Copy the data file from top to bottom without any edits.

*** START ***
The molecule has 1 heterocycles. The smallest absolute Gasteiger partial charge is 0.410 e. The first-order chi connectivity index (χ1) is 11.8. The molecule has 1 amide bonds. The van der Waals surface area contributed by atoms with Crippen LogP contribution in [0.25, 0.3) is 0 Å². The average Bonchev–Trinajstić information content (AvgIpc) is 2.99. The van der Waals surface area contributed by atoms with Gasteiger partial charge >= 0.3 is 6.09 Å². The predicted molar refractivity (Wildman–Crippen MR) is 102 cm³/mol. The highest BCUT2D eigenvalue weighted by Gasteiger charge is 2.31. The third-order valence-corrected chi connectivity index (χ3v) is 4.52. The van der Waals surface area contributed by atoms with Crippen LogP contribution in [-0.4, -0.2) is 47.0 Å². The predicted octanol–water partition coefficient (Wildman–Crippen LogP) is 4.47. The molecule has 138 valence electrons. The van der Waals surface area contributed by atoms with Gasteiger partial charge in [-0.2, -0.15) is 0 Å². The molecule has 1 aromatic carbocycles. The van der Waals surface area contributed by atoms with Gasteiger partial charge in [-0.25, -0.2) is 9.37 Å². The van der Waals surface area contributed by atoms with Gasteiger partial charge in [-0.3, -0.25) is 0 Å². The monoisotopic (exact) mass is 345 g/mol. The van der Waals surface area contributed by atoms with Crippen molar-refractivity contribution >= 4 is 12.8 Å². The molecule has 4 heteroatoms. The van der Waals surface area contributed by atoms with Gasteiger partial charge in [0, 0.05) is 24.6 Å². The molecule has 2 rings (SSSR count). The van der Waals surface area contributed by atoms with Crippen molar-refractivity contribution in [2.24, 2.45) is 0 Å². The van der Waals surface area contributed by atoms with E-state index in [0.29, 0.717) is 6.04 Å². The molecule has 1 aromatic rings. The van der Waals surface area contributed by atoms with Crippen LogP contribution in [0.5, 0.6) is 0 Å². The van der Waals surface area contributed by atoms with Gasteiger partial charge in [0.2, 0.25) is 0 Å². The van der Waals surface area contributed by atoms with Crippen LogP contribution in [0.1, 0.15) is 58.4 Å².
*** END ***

The molecule has 1 heterocycles. The smallest absolute Gasteiger partial charge is 0.410 e. The first-order chi connectivity index (χ1) is 11.8. The molecule has 1 amide bonds. The van der Waals surface area contributed by atoms with Crippen LogP contribution in [0.25, 0.3) is 0 Å². The average Bonchev–Trinajstić information content (AvgIpc) is 2.99. The van der Waals surface area contributed by atoms with Gasteiger partial charge >= 0.3 is 6.09 Å². The predicted molar refractivity (Wildman–Crippen MR) is 102 cm³/mol. The highest BCUT2D eigenvalue weighted by Gasteiger charge is 2.31. The third-order valence-corrected chi connectivity index (χ3v) is 4.52. The van der Waals surface area contributed by atoms with Crippen LogP contribution in [-0.4, -0.2) is 47.0 Å². The predicted octanol–water partition coefficient (Wildman–Crippen LogP) is 4.47. The molecule has 138 valence electrons. The van der Waals surface area contributed by atoms with Gasteiger partial charge in [-0.2, -0.15) is 0 Å². The molecule has 1 aromatic carbocycles. The van der Waals surface area contributed by atoms with Gasteiger partial charge in [-0.25, -0.2) is 9.37 Å². The van der Waals surface area contributed by atoms with Gasteiger partial charge in [-0.3, -0.25) is 0 Å². The monoisotopic (exact) mass is 345 g/mol. The van der Waals surface area contributed by atoms with Crippen molar-refractivity contribution >= 4 is 12.8 Å². The molecule has 4 heteroatoms. The van der Waals surface area contributed by atoms with Gasteiger partial charge in [0, 0.05) is 24.6 Å². The molecule has 2 rings (SSSR count). The van der Waals surface area contributed by atoms with Crippen molar-refractivity contribution in [2.24, 2.45) is 0 Å². The van der Waals surface area contributed by atoms with E-state index in [0.29, 0.717) is 6.04 Å². The molecule has 1 aromatic rings. The van der Waals surface area contributed by atoms with Crippen LogP contribution in [0.5, 0.6) is 0 Å². The van der Waals surface area contributed by atoms with Gasteiger partial charge in [0.2, 0.25) is 0 Å². The van der Waals surface area contributed by atoms with Crippen LogP contribution in [0.1, 0.15) is 58.4 Å².